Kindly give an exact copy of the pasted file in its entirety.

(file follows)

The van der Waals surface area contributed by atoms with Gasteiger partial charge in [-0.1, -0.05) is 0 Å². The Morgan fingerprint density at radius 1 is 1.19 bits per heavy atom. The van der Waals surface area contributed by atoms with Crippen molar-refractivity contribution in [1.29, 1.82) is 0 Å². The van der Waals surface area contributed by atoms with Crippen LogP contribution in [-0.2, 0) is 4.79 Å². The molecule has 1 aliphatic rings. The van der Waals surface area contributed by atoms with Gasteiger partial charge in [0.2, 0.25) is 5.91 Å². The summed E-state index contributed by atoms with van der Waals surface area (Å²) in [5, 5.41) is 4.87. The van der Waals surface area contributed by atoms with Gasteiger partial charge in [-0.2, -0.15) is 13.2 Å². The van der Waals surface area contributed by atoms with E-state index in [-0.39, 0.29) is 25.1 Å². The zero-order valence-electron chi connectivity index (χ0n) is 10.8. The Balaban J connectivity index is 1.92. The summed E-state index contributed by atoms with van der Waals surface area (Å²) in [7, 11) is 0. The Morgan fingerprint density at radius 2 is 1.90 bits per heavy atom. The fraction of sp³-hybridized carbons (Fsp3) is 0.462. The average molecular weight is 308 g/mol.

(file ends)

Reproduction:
The van der Waals surface area contributed by atoms with Gasteiger partial charge in [-0.1, -0.05) is 0 Å². The Morgan fingerprint density at radius 1 is 1.19 bits per heavy atom. The van der Waals surface area contributed by atoms with Crippen molar-refractivity contribution in [1.29, 1.82) is 0 Å². The van der Waals surface area contributed by atoms with Crippen LogP contribution in [-0.2, 0) is 4.79 Å². The molecule has 1 aliphatic rings. The van der Waals surface area contributed by atoms with Gasteiger partial charge in [0.2, 0.25) is 5.91 Å². The summed E-state index contributed by atoms with van der Waals surface area (Å²) in [5, 5.41) is 4.87. The van der Waals surface area contributed by atoms with Gasteiger partial charge in [-0.2, -0.15) is 13.2 Å². The van der Waals surface area contributed by atoms with E-state index in [-0.39, 0.29) is 25.1 Å². The zero-order valence-electron chi connectivity index (χ0n) is 10.8. The Balaban J connectivity index is 1.92. The summed E-state index contributed by atoms with van der Waals surface area (Å²) in [7, 11) is 0. The Morgan fingerprint density at radius 2 is 1.90 bits per heavy atom. The fraction of sp³-hybridized carbons (Fsp3) is 0.462. The average molecular weight is 308 g/mol.